In his inaugural address, President Bush spoke of 'shaping a balance of power that favours freedom.' What have the end of the Cold War, environmental issues, international crime and humanitarian interventions done for the balance of power? Is it a concept worth bothering with and do we need to worry about new centres of power?
THE NOTION OF A `BALANCE OF POWER! STILL RESONATES, at one level, because it provides such a good title for any snapshot of the current distribution of strength and authority in the international system. It is a guide to who is up and who is down in the continuing struggle for domination and influence.
At another level it helps make sense of the workings of that system, explaining why old rivals suddenly form alliances and old allies fall out, why arms races and even wars begin, and, on occasion, why there can be outbreaks of reasonableness and calm. And then, at yet a further level, it moves from being a partial interpretative device and becomes a distinctive view of the world. In this sense it is as much prescriptive as descriptive, arguing why an aspiring great power with radical intentions must be `balanced, or what must be done to avoid a major war and maintain a global equilibrium, even as weapons are accumulated and antagonistic groups eye each other nervously.
At each level the balance of power approach has long had its critics. The concept is bound up with the realist' tradition, which is now regularly dismissed as the ultimate in old thinking. At its most simplistic, realism starts with a model of the international system as being hopelessly anarchic. Its inspiration has been found in gloomy musings about human nature and the folly of idealism, as if international politics is only animated by the lust for power, a self-feeding compulsion to aggrandisement contained only when countered by another similarly-motivated power. States, the most coherent units within this system, are obliged to organise their own security rather than rely on some international organisation to do it for them. They normally do this through reliance on military power.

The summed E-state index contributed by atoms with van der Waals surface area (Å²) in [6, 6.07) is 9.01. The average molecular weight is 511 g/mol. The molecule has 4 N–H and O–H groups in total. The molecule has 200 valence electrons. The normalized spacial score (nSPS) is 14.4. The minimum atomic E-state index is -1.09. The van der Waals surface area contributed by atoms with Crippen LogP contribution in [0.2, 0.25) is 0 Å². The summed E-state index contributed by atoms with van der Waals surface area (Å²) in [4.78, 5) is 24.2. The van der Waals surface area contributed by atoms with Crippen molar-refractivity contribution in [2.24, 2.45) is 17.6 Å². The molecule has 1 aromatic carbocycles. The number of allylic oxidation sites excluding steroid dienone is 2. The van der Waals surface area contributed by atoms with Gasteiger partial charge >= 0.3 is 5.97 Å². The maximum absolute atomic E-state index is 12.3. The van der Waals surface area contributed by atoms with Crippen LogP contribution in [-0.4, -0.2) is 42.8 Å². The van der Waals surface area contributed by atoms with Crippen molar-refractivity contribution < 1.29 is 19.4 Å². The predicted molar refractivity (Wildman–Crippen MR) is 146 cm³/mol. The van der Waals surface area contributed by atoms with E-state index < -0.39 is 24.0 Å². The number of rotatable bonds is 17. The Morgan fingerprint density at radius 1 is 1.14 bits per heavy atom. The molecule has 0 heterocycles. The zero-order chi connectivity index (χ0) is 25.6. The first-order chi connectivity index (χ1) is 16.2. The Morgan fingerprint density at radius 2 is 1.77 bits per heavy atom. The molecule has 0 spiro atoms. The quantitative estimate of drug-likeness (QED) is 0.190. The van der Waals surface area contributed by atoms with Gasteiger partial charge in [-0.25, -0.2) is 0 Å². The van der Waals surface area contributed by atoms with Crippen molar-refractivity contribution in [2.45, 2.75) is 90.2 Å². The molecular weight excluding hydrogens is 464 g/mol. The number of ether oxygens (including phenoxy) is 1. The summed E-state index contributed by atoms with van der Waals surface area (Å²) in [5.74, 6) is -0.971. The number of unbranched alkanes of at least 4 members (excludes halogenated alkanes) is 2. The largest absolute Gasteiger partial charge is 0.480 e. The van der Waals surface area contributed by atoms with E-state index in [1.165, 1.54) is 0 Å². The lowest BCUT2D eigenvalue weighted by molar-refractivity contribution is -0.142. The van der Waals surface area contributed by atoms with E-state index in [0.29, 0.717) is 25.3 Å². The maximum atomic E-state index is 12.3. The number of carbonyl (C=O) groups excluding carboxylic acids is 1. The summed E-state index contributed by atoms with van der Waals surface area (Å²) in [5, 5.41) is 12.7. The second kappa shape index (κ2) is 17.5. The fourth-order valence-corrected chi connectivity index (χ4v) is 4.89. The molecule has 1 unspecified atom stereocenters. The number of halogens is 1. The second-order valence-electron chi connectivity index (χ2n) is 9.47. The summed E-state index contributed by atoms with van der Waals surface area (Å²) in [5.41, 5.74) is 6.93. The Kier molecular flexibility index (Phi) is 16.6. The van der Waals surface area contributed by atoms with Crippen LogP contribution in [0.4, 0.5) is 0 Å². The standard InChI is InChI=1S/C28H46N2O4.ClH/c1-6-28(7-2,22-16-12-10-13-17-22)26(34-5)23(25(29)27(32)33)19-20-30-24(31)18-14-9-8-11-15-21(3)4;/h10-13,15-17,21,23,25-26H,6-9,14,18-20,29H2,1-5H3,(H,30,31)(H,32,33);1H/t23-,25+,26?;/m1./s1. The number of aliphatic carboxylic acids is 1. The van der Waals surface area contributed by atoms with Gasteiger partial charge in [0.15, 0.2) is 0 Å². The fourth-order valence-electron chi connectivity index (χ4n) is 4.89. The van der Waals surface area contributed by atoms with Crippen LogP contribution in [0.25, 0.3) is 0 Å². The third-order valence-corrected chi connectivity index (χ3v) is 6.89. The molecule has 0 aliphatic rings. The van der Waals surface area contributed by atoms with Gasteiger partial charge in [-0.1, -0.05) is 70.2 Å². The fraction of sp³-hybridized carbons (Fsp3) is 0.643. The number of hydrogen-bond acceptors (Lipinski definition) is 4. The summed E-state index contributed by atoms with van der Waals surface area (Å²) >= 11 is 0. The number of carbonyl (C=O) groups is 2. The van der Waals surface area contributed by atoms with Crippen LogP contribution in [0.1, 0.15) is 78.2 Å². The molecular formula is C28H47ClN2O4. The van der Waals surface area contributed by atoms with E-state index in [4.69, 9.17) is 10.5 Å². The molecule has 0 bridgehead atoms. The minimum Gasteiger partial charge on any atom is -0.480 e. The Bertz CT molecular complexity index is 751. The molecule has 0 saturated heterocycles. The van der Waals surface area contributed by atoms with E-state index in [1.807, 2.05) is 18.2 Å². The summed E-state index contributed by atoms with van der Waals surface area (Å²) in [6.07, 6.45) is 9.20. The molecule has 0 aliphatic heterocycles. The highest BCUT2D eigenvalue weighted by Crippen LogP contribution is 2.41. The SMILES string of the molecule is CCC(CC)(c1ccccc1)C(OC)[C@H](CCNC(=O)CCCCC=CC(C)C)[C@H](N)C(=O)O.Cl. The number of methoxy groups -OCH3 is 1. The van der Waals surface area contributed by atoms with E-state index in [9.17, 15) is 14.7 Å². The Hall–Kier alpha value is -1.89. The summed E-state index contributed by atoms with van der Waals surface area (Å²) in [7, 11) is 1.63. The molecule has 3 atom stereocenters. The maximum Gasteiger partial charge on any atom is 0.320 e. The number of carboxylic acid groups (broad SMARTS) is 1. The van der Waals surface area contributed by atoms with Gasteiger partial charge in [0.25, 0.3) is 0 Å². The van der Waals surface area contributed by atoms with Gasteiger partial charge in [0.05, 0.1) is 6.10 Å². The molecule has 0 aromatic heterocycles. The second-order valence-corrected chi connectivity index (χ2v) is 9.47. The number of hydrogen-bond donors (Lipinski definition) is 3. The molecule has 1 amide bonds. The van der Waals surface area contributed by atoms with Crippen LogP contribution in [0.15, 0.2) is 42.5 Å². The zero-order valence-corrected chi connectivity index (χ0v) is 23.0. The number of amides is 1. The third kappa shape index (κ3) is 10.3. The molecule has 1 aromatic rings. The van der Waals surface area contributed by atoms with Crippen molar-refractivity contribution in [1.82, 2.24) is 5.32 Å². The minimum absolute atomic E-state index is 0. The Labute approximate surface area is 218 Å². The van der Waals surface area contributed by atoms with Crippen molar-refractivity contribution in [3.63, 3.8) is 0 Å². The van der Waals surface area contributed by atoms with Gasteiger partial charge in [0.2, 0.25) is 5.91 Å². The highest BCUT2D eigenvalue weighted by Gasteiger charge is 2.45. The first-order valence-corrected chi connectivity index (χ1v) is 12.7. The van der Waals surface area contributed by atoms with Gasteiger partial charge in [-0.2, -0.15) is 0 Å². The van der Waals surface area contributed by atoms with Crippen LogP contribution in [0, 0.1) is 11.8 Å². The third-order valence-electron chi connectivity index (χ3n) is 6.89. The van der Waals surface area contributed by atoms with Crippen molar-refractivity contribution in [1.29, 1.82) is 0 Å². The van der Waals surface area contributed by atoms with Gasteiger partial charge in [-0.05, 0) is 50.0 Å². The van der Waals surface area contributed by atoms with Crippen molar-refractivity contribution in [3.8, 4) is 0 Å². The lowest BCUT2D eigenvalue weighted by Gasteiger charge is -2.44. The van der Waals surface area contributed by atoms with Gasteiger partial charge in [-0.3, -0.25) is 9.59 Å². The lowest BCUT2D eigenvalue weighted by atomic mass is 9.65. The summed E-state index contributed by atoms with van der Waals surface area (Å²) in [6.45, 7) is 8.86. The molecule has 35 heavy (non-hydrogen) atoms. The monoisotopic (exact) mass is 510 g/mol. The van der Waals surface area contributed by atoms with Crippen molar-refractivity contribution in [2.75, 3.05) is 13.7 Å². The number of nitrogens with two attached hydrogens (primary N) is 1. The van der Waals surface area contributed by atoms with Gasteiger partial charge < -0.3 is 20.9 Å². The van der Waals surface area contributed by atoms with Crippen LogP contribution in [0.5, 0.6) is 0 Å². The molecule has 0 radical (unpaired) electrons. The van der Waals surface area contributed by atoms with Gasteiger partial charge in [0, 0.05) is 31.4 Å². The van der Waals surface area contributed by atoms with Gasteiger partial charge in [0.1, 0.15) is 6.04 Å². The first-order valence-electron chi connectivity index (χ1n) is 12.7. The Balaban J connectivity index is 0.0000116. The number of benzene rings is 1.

The critics argue that this model is obsolescent. Reality is diverging from `realism: They warn that attempts to impose classic balance of power models on the contemporary scene miss the new types and structures of power arising out of the swirling patterns of international trade and financial markets, creating complex inter-dependencies that shape and channel political activity.
The old models are also, they claim, insensitive to the growing importance of the norms of human and minority rights when pitched against those of states. Instead of remaining caught in this flawed security framework, dominated by the distribution of raw military power, many critics urge that more attention be paid to the new security agenda geared to eradicating disease and poverty and preventing environmental catastrophe. These issues are beyond the capacity of individual states to resolve and can only be addressed at a global level.
To the critics the persistence of old thinking is frustrating. Politicians, along with their foreign policy advisers and academic courtiers, still appear boxed in by the old models. Take two stories in the International Herald Tribune of 28 December 2000 - as it happens the day I began to write this article. One front page story carries what might seem to be a wholly atavistic headline - German Bid for Dominance Resisted by France. The main headline - Will Gaullist Grandeur Obstruct a New Europe? - carried the real message. The story was about France's bid to hold on to parity with Germany in voting rights at the EU's December Nice summit, despite having only two-thirds the population. The conclusion was that President Jacques Chirac's reluctance to relinquish a distinctive leadership role for France appeared as rigid and archaic, and that, although he had conceded this …